Listened to village songs and played on folk instruments while working in rice fields as a boy; heard first piece of Western classical music at age 19, while playing violin in a Beijing opera company; entered Beijing’s Central Conservatory, 1978; first Chinese composer since 1949 to win an international prize for Fen Ya Song, 1983; work was then banned in China; was recognized internationally for On Taoism, 1985; accepted fellowship at Columbia University, 1986; composed Heaven Earth Mankind for Chinese-Hong Kong reunification ceremony, 1997; 2000 Today. A World Symphony for the Millennium, accompanied New Year’s celebrations worldwide, 1999; composer for Crouching Tiger, Hidden Dragon film soundtrack, 2000.
Awards: Weber Prize, Dresden, Germany, 1983; Sun-tory Prize Commission, 1992; Marco Polo named Opera of the Year by German opera magazine Oper, 1996; Grawemeyer Prize for Marco Polo, 1996; elected by Toru Takemitsu for City of Toronto-Glenn Gould Prize in Music and Communication, 1996; Classical Musician of the Year, New York Times, 1997; Academy Award for Best Original Soundtrack for Crouching Tiger, Hidden Dragon, 2001.
Addresses: Record company —Sony Classical, 550 Madison Ave., New York, NY 10022-3211, (212) 833-8000. Website— Tan Dun at Sony Classical: http://www.tandun.com/index.html.
innovative flair became apparent in Eight Colors for string quartet in 1988, and the next year in 9 Songs, which employed the sounds of 50 newly created ceramic instruments. In 1992, Tan became the youngest composer to win the Suntory Prize Commission, and in 1996, was the youngest to be awarded the Grawemeyer Prize for his opera Marco Polo.
Tan’s first taste of mainstream Western success came with his Ghost Opera, which he wrote for the avant-garde Kronos Quartet in 1994. Tan wove a Bach prelude, a Chinese folk song, chanting monks, and the words of Shakespeare into the work. Marco Polo, which was commissioned by the Edinburgh Festival and debuted at the Munich Biennale in 1996, was also voted Opera of the Year by the German magazine Oper. Among the composer’s 14 film scores for American and Chinese films is a jazz-edged score for 1998’s Fallen starring Denzel Washington. His score for director Ang Lee’s 2000 film Crouching Tiger, Hidden Dragon featured famed cellist Yo-Yo Ma and Asian pop star CoCo Lee. For the work, which was a blend of ethnic and symphonic music, Tan won an Academy Award for Best Original Score. To the delight of the audience, Tan’s Oscar acceptance speech was fast-paced and spoken mostly in Chinese.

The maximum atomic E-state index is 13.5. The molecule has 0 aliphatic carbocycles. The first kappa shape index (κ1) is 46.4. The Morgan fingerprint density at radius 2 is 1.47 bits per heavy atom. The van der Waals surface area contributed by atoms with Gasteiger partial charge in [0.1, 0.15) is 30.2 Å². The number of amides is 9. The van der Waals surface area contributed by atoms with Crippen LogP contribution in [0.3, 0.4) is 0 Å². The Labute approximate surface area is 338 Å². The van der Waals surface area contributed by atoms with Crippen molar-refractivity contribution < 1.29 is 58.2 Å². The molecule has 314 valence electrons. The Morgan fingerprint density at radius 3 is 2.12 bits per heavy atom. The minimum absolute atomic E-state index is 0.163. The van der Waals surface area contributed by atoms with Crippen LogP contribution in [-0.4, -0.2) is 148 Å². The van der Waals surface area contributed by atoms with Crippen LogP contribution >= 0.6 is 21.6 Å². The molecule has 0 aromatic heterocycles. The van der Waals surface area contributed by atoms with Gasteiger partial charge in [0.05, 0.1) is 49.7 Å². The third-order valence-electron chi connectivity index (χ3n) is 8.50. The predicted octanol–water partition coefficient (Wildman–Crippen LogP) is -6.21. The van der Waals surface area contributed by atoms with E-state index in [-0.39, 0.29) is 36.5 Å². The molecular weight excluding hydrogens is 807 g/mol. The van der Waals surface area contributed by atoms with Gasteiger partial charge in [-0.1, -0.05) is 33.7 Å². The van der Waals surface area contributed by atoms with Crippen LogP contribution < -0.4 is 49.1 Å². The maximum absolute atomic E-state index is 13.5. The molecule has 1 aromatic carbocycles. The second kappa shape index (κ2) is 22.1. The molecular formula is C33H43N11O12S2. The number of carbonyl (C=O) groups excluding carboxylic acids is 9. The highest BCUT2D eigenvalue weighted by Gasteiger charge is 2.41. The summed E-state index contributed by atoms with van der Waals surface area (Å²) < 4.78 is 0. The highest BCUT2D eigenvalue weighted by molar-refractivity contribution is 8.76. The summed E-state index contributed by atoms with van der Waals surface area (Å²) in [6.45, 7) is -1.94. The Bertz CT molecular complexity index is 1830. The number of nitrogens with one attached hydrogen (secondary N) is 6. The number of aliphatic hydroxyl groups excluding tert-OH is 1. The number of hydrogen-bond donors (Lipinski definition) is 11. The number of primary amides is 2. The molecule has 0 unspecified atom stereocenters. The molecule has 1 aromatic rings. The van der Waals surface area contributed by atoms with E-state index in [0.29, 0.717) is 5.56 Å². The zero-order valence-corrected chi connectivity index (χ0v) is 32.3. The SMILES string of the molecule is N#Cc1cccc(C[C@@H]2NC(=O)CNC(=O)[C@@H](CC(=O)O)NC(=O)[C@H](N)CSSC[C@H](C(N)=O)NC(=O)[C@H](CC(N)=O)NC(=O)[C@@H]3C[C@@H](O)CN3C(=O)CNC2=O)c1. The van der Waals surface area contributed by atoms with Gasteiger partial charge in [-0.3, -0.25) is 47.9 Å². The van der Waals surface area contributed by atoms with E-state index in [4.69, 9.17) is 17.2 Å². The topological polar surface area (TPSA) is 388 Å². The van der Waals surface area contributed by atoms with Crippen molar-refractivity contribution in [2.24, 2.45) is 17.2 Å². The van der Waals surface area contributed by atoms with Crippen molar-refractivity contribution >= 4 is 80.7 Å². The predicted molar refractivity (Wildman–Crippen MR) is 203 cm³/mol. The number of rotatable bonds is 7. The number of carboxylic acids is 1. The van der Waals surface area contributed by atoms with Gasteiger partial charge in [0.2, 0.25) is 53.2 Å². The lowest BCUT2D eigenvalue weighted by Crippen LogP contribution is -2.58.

Tan has been called on to score music for some of the major events of his time. To celebrate the reunification of China and Hong Kong, Tan composed the 72-minute Symphony 1997 (Heaven Earth Mankind), which featured a bianzhong—a set of 65 ceremonial bronze chimes from China’s Hubei province from 433 B.C. that had been unearthed by archaeologists. Tan conducted the Hong Kong Philharmonic orchestra in the key of D major—the same as Beethoven’s Ode to Joy—to an African beat. Time critic Terry Teachout called the piece “both frankly romantic and immediately accessible— Beethoven’s Ninth boldly recast for postmoderns,” and a “seductively savory multi-cultural stew,” which featured Ma on cello. Tan composed the symphony in 13 short movements instead of fewer, longer ones. Despite the cultural and political importance of the July 1 changeover ceremony, Teachout declared it “the classical-music event of the summer” of 1997. The minute the musicians had set down their instruments, a recording of the event was rushed into print by Tan’s record company, Sony Classical, and debuted at number five on the Billboard classical chart.